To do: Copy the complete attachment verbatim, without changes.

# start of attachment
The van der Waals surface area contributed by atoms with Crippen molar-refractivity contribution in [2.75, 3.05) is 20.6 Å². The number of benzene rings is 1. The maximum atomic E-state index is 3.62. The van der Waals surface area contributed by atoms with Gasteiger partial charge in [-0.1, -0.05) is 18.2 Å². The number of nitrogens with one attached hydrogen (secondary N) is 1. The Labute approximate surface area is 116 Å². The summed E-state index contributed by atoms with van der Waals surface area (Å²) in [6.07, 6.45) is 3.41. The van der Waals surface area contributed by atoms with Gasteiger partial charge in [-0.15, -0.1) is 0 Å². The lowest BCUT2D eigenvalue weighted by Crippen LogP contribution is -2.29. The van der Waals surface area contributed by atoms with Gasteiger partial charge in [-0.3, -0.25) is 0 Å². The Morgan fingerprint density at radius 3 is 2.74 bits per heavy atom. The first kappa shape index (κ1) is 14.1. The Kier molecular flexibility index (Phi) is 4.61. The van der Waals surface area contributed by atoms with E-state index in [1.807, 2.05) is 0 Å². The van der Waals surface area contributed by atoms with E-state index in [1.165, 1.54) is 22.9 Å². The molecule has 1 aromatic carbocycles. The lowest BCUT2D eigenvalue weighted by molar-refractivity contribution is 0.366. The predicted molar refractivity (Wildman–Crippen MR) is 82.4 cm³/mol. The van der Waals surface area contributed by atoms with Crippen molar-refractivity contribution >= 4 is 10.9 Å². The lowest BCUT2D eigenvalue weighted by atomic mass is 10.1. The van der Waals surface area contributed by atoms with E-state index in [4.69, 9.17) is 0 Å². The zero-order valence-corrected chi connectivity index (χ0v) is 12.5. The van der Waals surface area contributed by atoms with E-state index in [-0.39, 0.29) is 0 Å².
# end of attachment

The van der Waals surface area contributed by atoms with Crippen molar-refractivity contribution in [2.75, 3.05) is 20.6 Å². The number of benzene rings is 1. The maximum atomic E-state index is 3.62. The van der Waals surface area contributed by atoms with Gasteiger partial charge in [-0.1, -0.05) is 18.2 Å². The number of nitrogens with one attached hydrogen (secondary N) is 1. The Labute approximate surface area is 116 Å². The summed E-state index contributed by atoms with van der Waals surface area (Å²) in [6.07, 6.45) is 3.41. The van der Waals surface area contributed by atoms with Gasteiger partial charge in [-0.15, -0.1) is 0 Å². The lowest BCUT2D eigenvalue weighted by Crippen LogP contribution is -2.29. The van der Waals surface area contributed by atoms with Gasteiger partial charge in [-0.3, -0.25) is 0 Å². The Morgan fingerprint density at radius 3 is 2.74 bits per heavy atom. The first kappa shape index (κ1) is 14.1. The Kier molecular flexibility index (Phi) is 4.61. The van der Waals surface area contributed by atoms with E-state index in [1.807, 2.05) is 0 Å². The van der Waals surface area contributed by atoms with E-state index in [1.165, 1.54) is 22.9 Å². The molecule has 1 aromatic carbocycles. The lowest BCUT2D eigenvalue weighted by molar-refractivity contribution is 0.366. The predicted molar refractivity (Wildman–Crippen MR) is 82.4 cm³/mol. The van der Waals surface area contributed by atoms with Crippen molar-refractivity contribution >= 4 is 10.9 Å². The lowest BCUT2D eigenvalue weighted by atomic mass is 10.1. The van der Waals surface area contributed by atoms with E-state index in [4.69, 9.17) is 0 Å². The zero-order valence-corrected chi connectivity index (χ0v) is 12.5. The van der Waals surface area contributed by atoms with E-state index in [-0.39, 0.29) is 0 Å².